1 tsp. Vanilla Extract

Add all ingredients together and mix thoroughly. Add 1/2 cup chocolate chips and 1/2 cup M&Ms (for those who care Nestle semi-sweet chocolate chips and regular M&Ms are gluten free) stir to distribute. Scoop out with a small ice-cream scooper, drop on a cookie pan lined with parchment, flatten with a fork in a cross hatch pattern. Bake at 350 degrees for 15-20 minutes, remove from oven when slightly dry and golden in appearance and cool on the baking pan (they will be crumbly otherwise). By the way, these were husband approved this morning fresh from the freezer where all my cookies go for safe keeping and slow distribution.

Somehow using quinoa flakes reminded me of another find from a week or two ago. I love pizza and I have been trying to find a healthy alternative with little luck. I have found Bob’s Red Mill Gluten Free Pizza Crust mix is the best and my Superstone pizza pan is by far the best pizza pan ever. Anyway I found my Juliano Raw cookbook the other day and he has a recipe that uses sprouted buckwheat for a crust to host some healthy raw veggies and a raw nut cheese topping. I might be up for a pizza like that but I knew it would never pass muster with the spousal unit, so I rejected it as being too labor intense to be rewarded with a sour puss spouse (Perhaps you know this look of dismay. I think it says far more than mere words). However, the idea of sprouted dehydrated buckwheat groats appealed to me because I am not fond of soaked and soggy buckwheat groats. The following will render you a crisp and nutty buckwheat product:

1 cup Buckwheat Groats soaked in enough water to cover for 8 hours. Drain in a metal colander, toss to remove excess water and set aside to sprout for two days. I rinsed them occasionally and repeated the drying process every time. In two days I could detect little sprouts at the end of each groat.

Once sprouted, place them on a sheet of parchment paper on a rack in your Excalibur Dehydrator and spread thinly. Set the dehydrator at 105 or lower and dry overnight. Cool the sprouts and then store in a canning jar.

Buckwheat is not a wheat at all and according to Wikipedia  “contains a glucoside named rutin, a medicinal chemical that strengthens capillary walls. Buckwheat contains d-chiro-inositol, a component of the secondary messenger pathway for insulin signal transduction found to be deficient in Type II diabetes and Polycystic Ovary Syndrome (PCOS). It is being studied for use in treating Type II diabetes. Research on D-chiro-inositol and PCOS has shown promising results. A buckwheat protein has been found to bind cholesterol tightly. It is being studied for reducing plasma cholesterol in people with hyperlipidemia.” Not only does it have a nutty taste it is a healthy addition to your morning routine.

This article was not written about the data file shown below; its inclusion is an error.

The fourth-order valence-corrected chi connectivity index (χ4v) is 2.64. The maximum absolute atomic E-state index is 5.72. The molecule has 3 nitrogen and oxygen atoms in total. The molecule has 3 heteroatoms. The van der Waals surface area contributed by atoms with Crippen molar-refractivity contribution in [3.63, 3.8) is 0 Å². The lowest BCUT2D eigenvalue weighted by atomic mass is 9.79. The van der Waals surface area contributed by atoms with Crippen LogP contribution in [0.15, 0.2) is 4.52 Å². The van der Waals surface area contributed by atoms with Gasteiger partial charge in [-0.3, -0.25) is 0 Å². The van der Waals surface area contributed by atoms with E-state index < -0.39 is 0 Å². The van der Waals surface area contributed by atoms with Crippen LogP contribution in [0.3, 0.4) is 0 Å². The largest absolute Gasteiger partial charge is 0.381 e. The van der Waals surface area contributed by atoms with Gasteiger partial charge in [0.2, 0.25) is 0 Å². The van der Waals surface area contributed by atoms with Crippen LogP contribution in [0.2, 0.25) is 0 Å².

I think the sprouted buckwheat groats make a tasty muesli by adding naturally dried (no sulfates but a bit of oil and sugar to preserve them) cherries, blueberries, raw cashew nuts, cocoa nibs, and Goji berries and sprinkling that over freshly made yogurt. Mentioning yogurt segues nicely to my next recently discovered tasty delight, fresh yogurt or even tastier, drained freshly made yogurt. The last in the list for today but not the least by any means.

There are many ways to make yogurt but I can tell you my way is simple and delicious, sooooo let’s get started…….

1 half gallon whole Organic Valley milk from grass fed cows, no hormones but need not be “real”

2 sachets of Yogourmet freeze dried yogurt starter

Heat the milk to180 degrees according to instructions, checking frequently with a thermometer. Let it cool to between 108-112 degrees. Set aside a cup of warm milk and mix the yogurt starter in to it. When the temperatures are between 108-112 mix them together. Pour in to clean quart canning jars, place lids on top. Turn your Excalibur Dehydrator to 115, place the jars inside and leave for four hours or until firm when you turn it upside down. Refrigerate overnight. If you want more of a Greek yogurt, like Fage yogurt, put two layers of cheesecloth in a colander and carefully pour one jar of yogurt in to the colander. Set it aside to drain for several hours or until it has the consistency of cream cheese. Carefully remove it from the cheesecloth and refrigerate. It is the creamiest, tangiest little bite of goodness and perfect for a protein snack before bed.

If I didn’t have to take a poodle to see his favorite veterinarian in 15 minutes I could go on and on. However, they will not take kindly to my being late, so try some of these ideas and let me know what you think or if you made substitutions and found an even more distracting way to take your mind off your beloved but injured best friends, write me immediately as I have a full day of visits to the “house of horrors” first one poodle and then the other.